If, however, you participated in a pre-trial diversion program, a waiver is still required. A pre-trial diversion program is one that suspends or dismisses the criminal charges when the accused agrees to a non-criminal or non-punitive alternative. Whether a program is considered a pretrial diversion, is determined by relevant federal, state, or local law. The FDIC will consider each on a case-by-case basis.
Finally, the crime must be one of dishonesty, breach of trust, or money laundering:
- “Dishonesty” refers to acts involving a lack of integrity, an act that shows a disposition to distort, cheat, or act deceitfully or fraudulently (e.g., using a fake ID)
- “Breach of trust” refers to a wrongful act, use, misappropriation, or omission with respect to any property or fund that has been committed to a person in a fiduciary or official capacity, or the misuse of one’s official or fiduciary position to engage in a wrongful act, use, misappropriation, or omission.
- “Money laundering”’ includes trafficking, selling, manufacturing, distributing, or transporting controlled substances or drugs. Simple drug possession is not included.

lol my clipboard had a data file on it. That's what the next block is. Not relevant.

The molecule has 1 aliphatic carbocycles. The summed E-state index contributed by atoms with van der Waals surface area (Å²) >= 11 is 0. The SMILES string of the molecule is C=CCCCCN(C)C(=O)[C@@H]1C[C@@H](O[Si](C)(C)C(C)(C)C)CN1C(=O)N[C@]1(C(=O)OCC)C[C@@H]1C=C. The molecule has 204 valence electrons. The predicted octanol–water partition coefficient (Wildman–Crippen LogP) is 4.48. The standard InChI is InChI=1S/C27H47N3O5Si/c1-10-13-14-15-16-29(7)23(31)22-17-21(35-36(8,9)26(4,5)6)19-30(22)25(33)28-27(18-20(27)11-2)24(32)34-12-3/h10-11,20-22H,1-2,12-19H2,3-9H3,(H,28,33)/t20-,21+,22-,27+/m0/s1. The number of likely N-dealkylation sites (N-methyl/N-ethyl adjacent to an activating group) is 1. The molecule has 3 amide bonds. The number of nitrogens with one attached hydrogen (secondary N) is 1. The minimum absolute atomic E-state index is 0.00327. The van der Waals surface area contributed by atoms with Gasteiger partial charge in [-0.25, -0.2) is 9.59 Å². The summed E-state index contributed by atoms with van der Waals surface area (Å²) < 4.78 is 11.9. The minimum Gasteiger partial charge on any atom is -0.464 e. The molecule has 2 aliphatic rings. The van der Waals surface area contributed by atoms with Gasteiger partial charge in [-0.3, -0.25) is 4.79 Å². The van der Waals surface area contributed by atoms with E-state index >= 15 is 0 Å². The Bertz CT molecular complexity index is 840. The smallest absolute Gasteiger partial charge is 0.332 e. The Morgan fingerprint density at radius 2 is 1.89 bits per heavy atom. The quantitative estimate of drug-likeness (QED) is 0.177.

Understanding the De Minimis Waiver
The FDIC does not require an FDIC waiver for every offense which is covered under its rules. If your case falls under the de minimiscategory, then you are automatically granted a waiver and an application is not required.
In 2018, the FDIC clarified in their Statement of Policy that the following three categories will be considered de minimis:
- Convictions or program entries based on a simple theft of goods, services, and/or currency (or other monetary instrument) where the aggregate value of the currency, goods and/or services taken was $500 or less at the time of conviction or program entry
- Provided there is no other conviction or program entry for a covered offense, convictions or program entries based on the use of a fake, false, or altered identification card by a person under the legal age for the purpose of obtaining or purchasing alcohol, or used for the purpose of entering a premise where alcohol is served but for which age appropriate identification is required